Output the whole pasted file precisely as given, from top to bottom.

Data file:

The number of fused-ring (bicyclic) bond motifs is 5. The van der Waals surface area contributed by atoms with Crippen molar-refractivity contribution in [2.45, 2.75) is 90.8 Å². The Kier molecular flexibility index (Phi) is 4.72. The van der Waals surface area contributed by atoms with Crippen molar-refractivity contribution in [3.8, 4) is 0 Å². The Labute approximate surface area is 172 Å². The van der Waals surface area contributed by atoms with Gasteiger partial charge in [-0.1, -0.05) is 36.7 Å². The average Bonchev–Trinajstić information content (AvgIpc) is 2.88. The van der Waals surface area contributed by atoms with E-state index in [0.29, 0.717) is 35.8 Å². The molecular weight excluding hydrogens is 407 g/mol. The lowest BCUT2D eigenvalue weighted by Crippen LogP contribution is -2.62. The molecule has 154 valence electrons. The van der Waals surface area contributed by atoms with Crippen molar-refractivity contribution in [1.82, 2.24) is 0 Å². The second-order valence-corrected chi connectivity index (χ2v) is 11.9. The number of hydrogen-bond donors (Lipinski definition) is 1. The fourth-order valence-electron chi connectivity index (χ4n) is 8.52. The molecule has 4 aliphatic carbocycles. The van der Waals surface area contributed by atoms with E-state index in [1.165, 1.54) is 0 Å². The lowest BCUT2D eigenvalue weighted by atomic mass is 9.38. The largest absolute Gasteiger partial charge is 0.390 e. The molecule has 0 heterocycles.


The number of fused-ring (bicyclic) bond motifs is 5. The van der Waals surface area contributed by atoms with Crippen molar-refractivity contribution in [2.45, 2.75) is 90.8 Å². The Kier molecular flexibility index (Phi) is 4.72. The van der Waals surface area contributed by atoms with Crippen molar-refractivity contribution in [3.8, 4) is 0 Å². The Labute approximate surface area is 172 Å². The van der Waals surface area contributed by atoms with Gasteiger partial charge in [-0.1, -0.05) is 36.7 Å². The average Bonchev–Trinajstić information content (AvgIpc) is 2.88. The van der Waals surface area contributed by atoms with E-state index in [0.29, 0.717) is 35.8 Å². The molecular weight excluding hydrogens is 407 g/mol. The lowest BCUT2D eigenvalue weighted by Crippen LogP contribution is -2.62. The molecule has 154 valence electrons. The van der Waals surface area contributed by atoms with Crippen molar-refractivity contribution in [1.82, 2.24) is 0 Å². The second-order valence-corrected chi connectivity index (χ2v) is 11.9. The number of hydrogen-bond donors (Lipinski definition) is 1. The fourth-order valence-electron chi connectivity index (χ4n) is 8.52. The molecule has 4 aliphatic carbocycles. The van der Waals surface area contributed by atoms with E-state index in [1.165, 1.54) is 0 Å². The lowest BCUT2D eigenvalue weighted by atomic mass is 9.38. The largest absolute Gasteiger partial charge is 0.390 e. The molecule has 0 heterocycles.